AIER’s Lagging Indicators index also declined in the latest month, falling to a reading of 75 in January from 83 in December. Among the six lagging indicators, five had updated data available. Among those five, three indicators changed trend with two weakening and one improving. In total, four indicators are trending higher, one is trending lower, and one is neutral. That compares to four trending higher, two trending neutral, and none trending lower in December.

Overall, the three AIER business cycle–indicator indexes weakened in January though, because of the government shutdown, about a third of the indicators were not updated. Vigilance is warranted given the signs of broadening weakness and the high level of uncertainty regarding trade policy and global economic conditions.

Purchasing managers’ surveys suggest continued economic expansion
Surveys of purchasing managers from the Institute for Supply Management suggest support for continued economic expansion but also highlight a range of concerns, from ongoing uncertainty over trade policy and tariffs to lingering effects from the government shutdown. On balance, the results are positive but suggest a more challenging business environment in 2019.

The manufacturing Purchasing Managers’ Index composite index registered a 56.6 percent reading in January, up 2.3 points from 54.3 in December. January is the 29th month in a row above the neutral 50 level and the 117th above the 42.9 percent threshold consistent with expansion in the overall economy. Among the key components, the New Orders Index rebounded to 58.2 from 51.3 in December, a rise of 6.9 points, while the backlog of unfilled orders remained close to a neutral reading of 50.0, coming in at 50.3 versus 50.0 in the prior month. The production index was at 60.5 percent in January, up from 54.1 in December, and the employment index fell to 55.5 percent in January, down from 56.0 in December. Customer inventories in January are still considered too low, with the index rising to 42.8 from 41.7 in the prior month.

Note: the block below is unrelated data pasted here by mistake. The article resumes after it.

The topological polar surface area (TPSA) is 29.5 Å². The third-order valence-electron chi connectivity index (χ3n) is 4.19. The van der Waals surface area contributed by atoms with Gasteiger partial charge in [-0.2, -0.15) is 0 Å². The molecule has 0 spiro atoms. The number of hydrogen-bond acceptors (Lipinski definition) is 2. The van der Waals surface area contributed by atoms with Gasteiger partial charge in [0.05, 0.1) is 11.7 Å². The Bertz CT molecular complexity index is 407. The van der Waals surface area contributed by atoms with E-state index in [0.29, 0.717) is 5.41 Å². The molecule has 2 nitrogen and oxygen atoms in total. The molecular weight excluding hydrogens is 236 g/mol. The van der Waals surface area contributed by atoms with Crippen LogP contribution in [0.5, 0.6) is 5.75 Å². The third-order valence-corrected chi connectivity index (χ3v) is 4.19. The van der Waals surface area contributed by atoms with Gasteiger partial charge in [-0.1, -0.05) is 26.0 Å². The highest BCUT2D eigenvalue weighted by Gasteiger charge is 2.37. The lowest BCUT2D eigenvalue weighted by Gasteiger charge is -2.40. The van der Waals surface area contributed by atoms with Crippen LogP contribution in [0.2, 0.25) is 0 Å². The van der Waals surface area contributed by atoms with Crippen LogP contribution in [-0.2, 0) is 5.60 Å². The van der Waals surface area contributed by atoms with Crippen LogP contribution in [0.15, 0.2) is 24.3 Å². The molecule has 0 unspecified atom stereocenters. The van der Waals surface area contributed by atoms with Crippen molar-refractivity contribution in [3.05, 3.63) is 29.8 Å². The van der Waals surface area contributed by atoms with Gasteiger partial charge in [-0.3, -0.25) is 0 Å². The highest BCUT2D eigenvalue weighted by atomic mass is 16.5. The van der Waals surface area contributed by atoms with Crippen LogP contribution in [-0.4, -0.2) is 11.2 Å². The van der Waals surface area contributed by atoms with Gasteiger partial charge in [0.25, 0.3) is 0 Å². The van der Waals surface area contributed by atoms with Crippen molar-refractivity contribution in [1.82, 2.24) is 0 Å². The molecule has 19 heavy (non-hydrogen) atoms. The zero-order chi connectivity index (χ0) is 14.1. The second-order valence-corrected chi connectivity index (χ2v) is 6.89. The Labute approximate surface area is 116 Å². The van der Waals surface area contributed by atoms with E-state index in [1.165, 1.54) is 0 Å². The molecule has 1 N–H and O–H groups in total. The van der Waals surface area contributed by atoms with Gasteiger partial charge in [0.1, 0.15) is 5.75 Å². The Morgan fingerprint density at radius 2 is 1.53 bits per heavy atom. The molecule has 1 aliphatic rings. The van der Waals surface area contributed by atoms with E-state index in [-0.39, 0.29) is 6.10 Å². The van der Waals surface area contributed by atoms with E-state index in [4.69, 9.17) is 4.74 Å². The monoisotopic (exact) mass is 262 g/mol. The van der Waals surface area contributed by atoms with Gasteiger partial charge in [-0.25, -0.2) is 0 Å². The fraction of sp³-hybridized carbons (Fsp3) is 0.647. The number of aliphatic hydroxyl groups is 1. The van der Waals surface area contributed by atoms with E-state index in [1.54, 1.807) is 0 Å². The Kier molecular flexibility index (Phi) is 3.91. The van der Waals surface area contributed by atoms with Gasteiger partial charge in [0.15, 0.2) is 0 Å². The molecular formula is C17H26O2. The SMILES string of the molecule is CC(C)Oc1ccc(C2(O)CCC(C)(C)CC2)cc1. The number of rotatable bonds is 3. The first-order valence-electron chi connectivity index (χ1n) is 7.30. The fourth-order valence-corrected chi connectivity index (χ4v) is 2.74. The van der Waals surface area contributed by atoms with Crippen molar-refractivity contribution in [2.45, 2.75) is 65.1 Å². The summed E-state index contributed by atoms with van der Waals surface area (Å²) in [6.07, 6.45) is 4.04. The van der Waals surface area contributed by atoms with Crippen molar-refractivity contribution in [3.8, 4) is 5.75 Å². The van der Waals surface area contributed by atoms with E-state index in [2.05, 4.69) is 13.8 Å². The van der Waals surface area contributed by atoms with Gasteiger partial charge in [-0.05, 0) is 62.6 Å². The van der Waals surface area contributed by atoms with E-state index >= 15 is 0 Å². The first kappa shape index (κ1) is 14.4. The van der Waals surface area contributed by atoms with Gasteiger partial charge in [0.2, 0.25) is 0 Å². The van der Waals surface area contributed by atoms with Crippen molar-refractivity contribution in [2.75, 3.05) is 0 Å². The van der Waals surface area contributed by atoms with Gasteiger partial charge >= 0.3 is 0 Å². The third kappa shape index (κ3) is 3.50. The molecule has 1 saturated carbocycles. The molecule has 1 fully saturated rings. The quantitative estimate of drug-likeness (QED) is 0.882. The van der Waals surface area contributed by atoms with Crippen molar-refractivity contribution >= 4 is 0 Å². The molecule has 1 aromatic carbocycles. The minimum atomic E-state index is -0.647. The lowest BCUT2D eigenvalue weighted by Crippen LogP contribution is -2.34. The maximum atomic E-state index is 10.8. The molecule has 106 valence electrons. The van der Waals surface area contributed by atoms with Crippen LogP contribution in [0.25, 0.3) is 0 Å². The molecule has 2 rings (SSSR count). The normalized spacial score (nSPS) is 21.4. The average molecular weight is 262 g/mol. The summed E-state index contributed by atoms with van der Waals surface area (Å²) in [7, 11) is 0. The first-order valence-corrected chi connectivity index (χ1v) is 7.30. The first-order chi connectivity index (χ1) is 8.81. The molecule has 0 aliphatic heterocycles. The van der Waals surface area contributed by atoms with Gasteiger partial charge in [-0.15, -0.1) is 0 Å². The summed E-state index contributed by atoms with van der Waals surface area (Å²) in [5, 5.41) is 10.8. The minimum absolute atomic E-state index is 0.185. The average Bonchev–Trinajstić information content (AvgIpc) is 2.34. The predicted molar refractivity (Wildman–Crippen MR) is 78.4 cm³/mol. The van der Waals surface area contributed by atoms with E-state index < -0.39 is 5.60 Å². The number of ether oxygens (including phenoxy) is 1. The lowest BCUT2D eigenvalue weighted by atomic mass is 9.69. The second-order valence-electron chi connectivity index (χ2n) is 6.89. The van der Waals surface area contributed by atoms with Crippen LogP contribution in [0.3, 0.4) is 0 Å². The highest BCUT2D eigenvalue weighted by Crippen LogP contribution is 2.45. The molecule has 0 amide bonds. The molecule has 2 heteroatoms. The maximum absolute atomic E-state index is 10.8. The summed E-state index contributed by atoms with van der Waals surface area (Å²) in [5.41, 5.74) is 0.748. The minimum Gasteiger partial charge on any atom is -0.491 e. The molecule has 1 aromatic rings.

The Institute for Supply Management’s nonmanufacturing index fell to a reading of 56.7 from 57.6 in December. The January result is the 108th consecutive reading above 50.

Among the key components of the nonmanufacturing survey, the business-activity index was 59.7 in January, down from 59.9 in December, while the nonmanufacturing new-orders index came in at 57.7, down from 62.7 in December, and the employment index increased to 57.8 in January, versus 56.3 in December.

Small-business survey suggests strong momentum
The small-business-optimism index from the National Federation of Independent Business eased back to 104.4 in December, just 4.4 points below the all-time high of 108.8 in August 2018. The latest result extends a run of 25 consecutive months above 100, a very high figure by historical comparison. The single-most-important problem among small businesses remains the poor quality of the available labor force, particularly in the context of an already-tight labor market and the record- high percentage of firms with open jobs.

The general outlook remained positive as the percentage of respondents believing now is a good time to expand came in at 24, down from 29 in November. The net percentage of respondents expecting better economic conditions (“better” minus “worse”) came in at 16, down from 22 in November but still quite high compared to negative numbers from 2016. A net 23 percent expect higher sales over the coming months while a net 4 percent reported higher sales for the most recent three months versus the prior three months.